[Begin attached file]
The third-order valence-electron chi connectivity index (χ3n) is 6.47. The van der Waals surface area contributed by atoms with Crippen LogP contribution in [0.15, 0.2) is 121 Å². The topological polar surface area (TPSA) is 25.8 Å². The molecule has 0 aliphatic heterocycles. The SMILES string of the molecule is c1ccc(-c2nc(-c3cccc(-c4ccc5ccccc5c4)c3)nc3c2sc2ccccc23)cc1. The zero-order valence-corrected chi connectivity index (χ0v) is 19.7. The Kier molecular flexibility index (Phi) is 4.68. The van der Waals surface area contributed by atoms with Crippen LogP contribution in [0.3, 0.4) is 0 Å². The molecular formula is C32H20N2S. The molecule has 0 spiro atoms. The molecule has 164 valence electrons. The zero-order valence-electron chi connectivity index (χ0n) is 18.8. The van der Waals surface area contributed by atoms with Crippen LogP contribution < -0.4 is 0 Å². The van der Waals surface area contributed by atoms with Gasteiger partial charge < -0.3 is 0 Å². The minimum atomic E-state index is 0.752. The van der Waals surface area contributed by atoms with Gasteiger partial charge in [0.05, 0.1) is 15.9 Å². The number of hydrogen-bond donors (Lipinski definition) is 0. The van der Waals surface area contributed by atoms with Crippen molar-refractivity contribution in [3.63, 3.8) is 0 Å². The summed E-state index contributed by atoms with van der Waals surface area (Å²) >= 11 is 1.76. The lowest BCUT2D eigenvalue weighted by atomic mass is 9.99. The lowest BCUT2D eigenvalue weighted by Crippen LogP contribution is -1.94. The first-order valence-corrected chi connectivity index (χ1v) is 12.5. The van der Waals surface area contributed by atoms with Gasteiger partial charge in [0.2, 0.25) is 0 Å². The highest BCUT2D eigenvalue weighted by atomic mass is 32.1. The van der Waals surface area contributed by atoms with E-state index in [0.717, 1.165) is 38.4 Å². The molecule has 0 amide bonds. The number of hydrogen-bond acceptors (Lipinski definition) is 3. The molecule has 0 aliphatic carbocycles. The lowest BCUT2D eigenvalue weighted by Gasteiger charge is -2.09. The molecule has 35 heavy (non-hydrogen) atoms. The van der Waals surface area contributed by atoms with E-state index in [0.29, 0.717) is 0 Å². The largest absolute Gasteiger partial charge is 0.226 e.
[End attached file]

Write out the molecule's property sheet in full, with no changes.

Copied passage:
The third-order valence-electron chi connectivity index (χ3n) is 6.47. The van der Waals surface area contributed by atoms with Crippen LogP contribution in [0.15, 0.2) is 121 Å². The topological polar surface area (TPSA) is 25.8 Å². The molecule has 0 aliphatic heterocycles. The SMILES string of the molecule is c1ccc(-c2nc(-c3cccc(-c4ccc5ccccc5c4)c3)nc3c2sc2ccccc23)cc1. The zero-order valence-corrected chi connectivity index (χ0v) is 19.7. The Kier molecular flexibility index (Phi) is 4.68. The van der Waals surface area contributed by atoms with Crippen LogP contribution in [0.3, 0.4) is 0 Å². The molecular formula is C32H20N2S. The molecule has 0 spiro atoms. The molecule has 164 valence electrons. The zero-order valence-electron chi connectivity index (χ0n) is 18.8. The van der Waals surface area contributed by atoms with Crippen LogP contribution < -0.4 is 0 Å². The van der Waals surface area contributed by atoms with Gasteiger partial charge < -0.3 is 0 Å². The minimum atomic E-state index is 0.752. The van der Waals surface area contributed by atoms with Gasteiger partial charge in [0.05, 0.1) is 15.9 Å². The number of hydrogen-bond donors (Lipinski definition) is 0. The van der Waals surface area contributed by atoms with Crippen molar-refractivity contribution in [3.63, 3.8) is 0 Å². The summed E-state index contributed by atoms with van der Waals surface area (Å²) >= 11 is 1.76. The lowest BCUT2D eigenvalue weighted by atomic mass is 9.99. The lowest BCUT2D eigenvalue weighted by Crippen LogP contribution is -1.94. The first-order valence-corrected chi connectivity index (χ1v) is 12.5. The van der Waals surface area contributed by atoms with Gasteiger partial charge in [0.2, 0.25) is 0 Å². The highest BCUT2D eigenvalue weighted by atomic mass is 32.1. The van der Waals surface area contributed by atoms with E-state index in [0.717, 1.165) is 38.4 Å². The molecule has 0 amide bonds. The number of hydrogen-bond acceptors (Lipinski definition) is 3. The molecule has 0 aliphatic carbocycles. The lowest BCUT2D eigenvalue weighted by Gasteiger charge is -2.09. The molecule has 35 heavy (non-hydrogen) atoms. The van der Waals surface area contributed by atoms with E-state index in [0.29, 0.717) is 0 Å². The largest absolute Gasteiger partial charge is 0.226 e.